I always have too many projects on, and switching between them can be a problem. If I go back to a project I haven’t worked on in a while, I end up spending all the available time thinking things like “Is this really the same code as the live version?” and “How did I end up with ninety-three unpushed commits here?”

Reducing the number of projects is never likely to work for me, so clearly it is time to improve my development setup to make it all managable.

Switching between projects should be easy

Consistency is key here. It may not be possible to have everything work the same way, but I can come close.

I already have most things set up so that running gulp watch starts a development web server and automatically builds all changes. That can be extended to also start up a database or anything else that may be needed.

If I don’t have a development environment already set up, I should be able to get everything I need with just git clone and npm install, and maybe npm link if I’m working on dependencies at the same time. No custom database setup or environment variables I can never remember.

I should not have to think how to deploy a new version

This means everything on a CI server for a start. In some ways that would be enough, but since I don’t want to spend a lot of time setting up scripts for each project, they should all deploy the same way as much as possible.

Something like heroku with hosted mongodb would work for a lot of my projects, but other stuff is more experimental, and needs more than a basic web server and database. That should not require setting up a completely new system. Also, with a large number of small projects, hosting them seperately could get expensive.

A previous attempt involved setting up git deployment on an EC2 instance, but that meant dealing with complex git commit hooks and a puppet script that needed complicated updates for each new app. And only using it for a few projects made it easy to forget how it worked.

Shared autoscalable EC2 instances with CodeDeploy for individual apps looks like being a good solution, though I’ll need to make sure that after the initial setup it is no more effort to work with than a fully managed system.

Unreleased apps should be usable with real data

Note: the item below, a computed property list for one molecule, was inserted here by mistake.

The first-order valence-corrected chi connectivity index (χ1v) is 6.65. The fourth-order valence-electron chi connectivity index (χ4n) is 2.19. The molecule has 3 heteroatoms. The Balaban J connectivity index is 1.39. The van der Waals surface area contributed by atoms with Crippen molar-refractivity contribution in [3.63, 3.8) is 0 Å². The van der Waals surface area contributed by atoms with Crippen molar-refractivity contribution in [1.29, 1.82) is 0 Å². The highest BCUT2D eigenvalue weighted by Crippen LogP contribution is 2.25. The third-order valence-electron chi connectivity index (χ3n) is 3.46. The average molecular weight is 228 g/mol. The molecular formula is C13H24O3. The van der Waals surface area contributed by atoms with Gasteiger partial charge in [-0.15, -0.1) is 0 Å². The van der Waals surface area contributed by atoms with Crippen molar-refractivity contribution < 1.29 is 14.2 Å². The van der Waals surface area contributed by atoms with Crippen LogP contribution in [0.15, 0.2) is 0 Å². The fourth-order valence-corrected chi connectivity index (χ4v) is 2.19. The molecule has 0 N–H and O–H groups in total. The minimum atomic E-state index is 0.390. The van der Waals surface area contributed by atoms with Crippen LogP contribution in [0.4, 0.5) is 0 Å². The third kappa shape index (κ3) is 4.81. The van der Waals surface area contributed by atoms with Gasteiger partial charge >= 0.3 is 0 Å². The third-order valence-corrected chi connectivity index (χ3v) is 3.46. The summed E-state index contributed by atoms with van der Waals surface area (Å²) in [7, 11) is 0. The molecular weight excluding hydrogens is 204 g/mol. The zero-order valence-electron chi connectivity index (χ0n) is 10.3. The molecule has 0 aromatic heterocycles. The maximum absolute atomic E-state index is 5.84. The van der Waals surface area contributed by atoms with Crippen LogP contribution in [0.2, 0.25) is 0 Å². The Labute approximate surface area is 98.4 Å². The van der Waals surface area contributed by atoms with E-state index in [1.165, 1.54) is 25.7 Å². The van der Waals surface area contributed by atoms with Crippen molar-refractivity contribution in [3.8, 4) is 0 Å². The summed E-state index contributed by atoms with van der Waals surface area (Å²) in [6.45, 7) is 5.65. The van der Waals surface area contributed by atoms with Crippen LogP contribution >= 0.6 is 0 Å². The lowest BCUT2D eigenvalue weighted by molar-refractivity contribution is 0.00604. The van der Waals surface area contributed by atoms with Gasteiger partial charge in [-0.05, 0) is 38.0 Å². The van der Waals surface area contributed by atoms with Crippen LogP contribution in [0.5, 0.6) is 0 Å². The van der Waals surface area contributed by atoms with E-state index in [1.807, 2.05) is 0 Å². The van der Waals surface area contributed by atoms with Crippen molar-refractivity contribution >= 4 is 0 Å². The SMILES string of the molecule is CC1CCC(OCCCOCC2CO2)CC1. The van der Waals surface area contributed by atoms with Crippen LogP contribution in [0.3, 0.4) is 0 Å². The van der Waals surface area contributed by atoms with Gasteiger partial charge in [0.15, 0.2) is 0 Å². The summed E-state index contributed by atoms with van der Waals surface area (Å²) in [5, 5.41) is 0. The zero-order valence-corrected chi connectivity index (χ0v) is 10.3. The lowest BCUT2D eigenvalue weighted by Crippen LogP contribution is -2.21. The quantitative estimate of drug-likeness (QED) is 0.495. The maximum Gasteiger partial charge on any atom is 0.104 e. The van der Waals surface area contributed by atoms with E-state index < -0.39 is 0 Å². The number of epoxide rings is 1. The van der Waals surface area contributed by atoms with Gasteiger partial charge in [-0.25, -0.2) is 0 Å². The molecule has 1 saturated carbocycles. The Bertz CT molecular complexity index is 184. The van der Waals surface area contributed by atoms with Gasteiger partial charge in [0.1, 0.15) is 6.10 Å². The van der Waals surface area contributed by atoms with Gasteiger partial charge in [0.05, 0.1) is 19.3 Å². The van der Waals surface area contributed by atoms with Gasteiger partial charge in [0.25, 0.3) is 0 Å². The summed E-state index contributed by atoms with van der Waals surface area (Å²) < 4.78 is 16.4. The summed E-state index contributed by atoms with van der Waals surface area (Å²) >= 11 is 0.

Actually using an app is by far the best way to test its usability.

I have tried a few different approaches to this in the past, none ideal. Connecting to the development server is fast and easy, but it means having local data that can’t be deleted. Having the dev server connect to an online database solves that, but having the session store thousands of miles away from the app server isn’t exactly great for performance. In either case, nothing works when not on the local network. Using the deployed version of the app solves that, but makes it harder to test the latest updates.

This time I’m going to try making my continuous deployment setup good enough that there are never any significant features missing from the deployed version - test isolated functionality locally with test data while writing code, but any actual use is on the live environment.

All environments should be disposable

Keeping any system working requires effort, so I’d rather not need to - in both development and live environments I should be able to delete everything and rebuild from scripts. My git folder should be a lot easier to navigate if it contains only active projects rather than everything I have worked on in the last few years.

Live environments do require keeping the database up, but with a sufficiently automated replica set, individual servers can be disposable. I should not have to think about managing server patches or fixing a failed server - if something goes wrong or an update is needed, just shut it down and start a new instance.

I have a couple of projects which store data on local disk, which doesn’t fit too well with this. I think I can replace that with NFS - still a single point of failure that has to be maintained, but at least it is kept separate from everything else and unlikely to need much management compared to a full web server.

Anything with authentication or certificate requirements becomes a bit challenging when you disallow manually entering a password or uploading certificates. For the live setup, an encrypted write only S3 bucket with IAM instance roles should work. That won’t help with a local development environment, but it may be possible to avoid the requirement altogether there.

Tests should be easy to set up

I know I should use more unit tests, but getting the first one in place tends to be enough effort that I don’t get around to it. Test setup definitely needs to be part of my standard project template - Something that says “0/0 tests passed” isn’t all that useful in itself, but changing it to “0/1” is very easy.

Including ESLint as part of the basic test setup is also a good idea - it catches a lot of errors for something that takes almost no effort to set up.